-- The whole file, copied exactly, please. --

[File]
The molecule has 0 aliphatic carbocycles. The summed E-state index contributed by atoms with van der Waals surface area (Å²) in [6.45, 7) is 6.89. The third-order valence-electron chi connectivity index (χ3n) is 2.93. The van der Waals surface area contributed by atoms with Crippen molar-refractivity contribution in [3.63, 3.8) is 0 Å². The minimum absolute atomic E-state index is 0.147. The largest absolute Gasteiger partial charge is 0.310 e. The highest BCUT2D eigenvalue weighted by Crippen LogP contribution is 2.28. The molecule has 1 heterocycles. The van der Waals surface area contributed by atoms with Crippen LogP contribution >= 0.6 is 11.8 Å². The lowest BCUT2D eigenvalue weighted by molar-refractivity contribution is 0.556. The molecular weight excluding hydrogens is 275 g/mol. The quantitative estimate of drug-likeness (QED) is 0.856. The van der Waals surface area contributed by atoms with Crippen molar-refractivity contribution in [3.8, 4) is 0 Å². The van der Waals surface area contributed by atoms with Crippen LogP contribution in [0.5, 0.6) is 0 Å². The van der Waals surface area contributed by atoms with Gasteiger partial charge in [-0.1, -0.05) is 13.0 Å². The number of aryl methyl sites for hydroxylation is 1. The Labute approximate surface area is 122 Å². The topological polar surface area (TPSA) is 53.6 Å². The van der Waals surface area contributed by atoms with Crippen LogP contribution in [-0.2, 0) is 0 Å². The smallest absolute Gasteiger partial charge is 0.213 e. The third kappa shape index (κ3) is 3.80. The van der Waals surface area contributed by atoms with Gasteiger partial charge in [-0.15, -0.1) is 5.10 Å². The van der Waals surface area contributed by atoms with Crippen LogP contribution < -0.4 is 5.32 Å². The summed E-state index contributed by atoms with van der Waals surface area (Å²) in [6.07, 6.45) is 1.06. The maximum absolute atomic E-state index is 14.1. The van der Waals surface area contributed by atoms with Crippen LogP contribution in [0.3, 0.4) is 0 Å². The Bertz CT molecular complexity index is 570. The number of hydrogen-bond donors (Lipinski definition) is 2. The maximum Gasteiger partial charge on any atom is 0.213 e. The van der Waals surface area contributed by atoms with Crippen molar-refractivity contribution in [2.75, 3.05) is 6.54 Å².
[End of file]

The molecule has 0 aliphatic carbocycles. The summed E-state index contributed by atoms with van der Waals surface area (Å²) in [6.45, 7) is 6.89. The third-order valence-electron chi connectivity index (χ3n) is 2.93. The van der Waals surface area contributed by atoms with Crippen molar-refractivity contribution in [3.63, 3.8) is 0 Å². The minimum absolute atomic E-state index is 0.147. The largest absolute Gasteiger partial charge is 0.310 e. The highest BCUT2D eigenvalue weighted by Crippen LogP contribution is 2.28. The molecule has 1 heterocycles. The van der Waals surface area contributed by atoms with Crippen LogP contribution >= 0.6 is 11.8 Å². The lowest BCUT2D eigenvalue weighted by molar-refractivity contribution is 0.556. The molecular weight excluding hydrogens is 275 g/mol. The quantitative estimate of drug-likeness (QED) is 0.856. The van der Waals surface area contributed by atoms with Crippen molar-refractivity contribution in [3.8, 4) is 0 Å². The van der Waals surface area contributed by atoms with Crippen LogP contribution in [0.5, 0.6) is 0 Å². The van der Waals surface area contributed by atoms with Gasteiger partial charge in [-0.1, -0.05) is 13.0 Å². The number of aryl methyl sites for hydroxylation is 1. The Labute approximate surface area is 122 Å². The topological polar surface area (TPSA) is 53.6 Å². The van der Waals surface area contributed by atoms with Crippen LogP contribution in [-0.2, 0) is 0 Å². The smallest absolute Gasteiger partial charge is 0.213 e. The third kappa shape index (κ3) is 3.80. The van der Waals surface area contributed by atoms with Gasteiger partial charge in [-0.15, -0.1) is 5.10 Å². The van der Waals surface area contributed by atoms with Crippen LogP contribution < -0.4 is 5.32 Å². The summed E-state index contributed by atoms with van der Waals surface area (Å²) in [6.07, 6.45) is 1.06. The maximum absolute atomic E-state index is 14.1. The van der Waals surface area contributed by atoms with Crippen LogP contribution in [0.3, 0.4) is 0 Å². The Bertz CT molecular complexity index is 570. The number of hydrogen-bond donors (Lipinski definition) is 2. The maximum Gasteiger partial charge on any atom is 0.213 e. The van der Waals surface area contributed by atoms with Crippen molar-refractivity contribution in [2.75, 3.05) is 6.54 Å².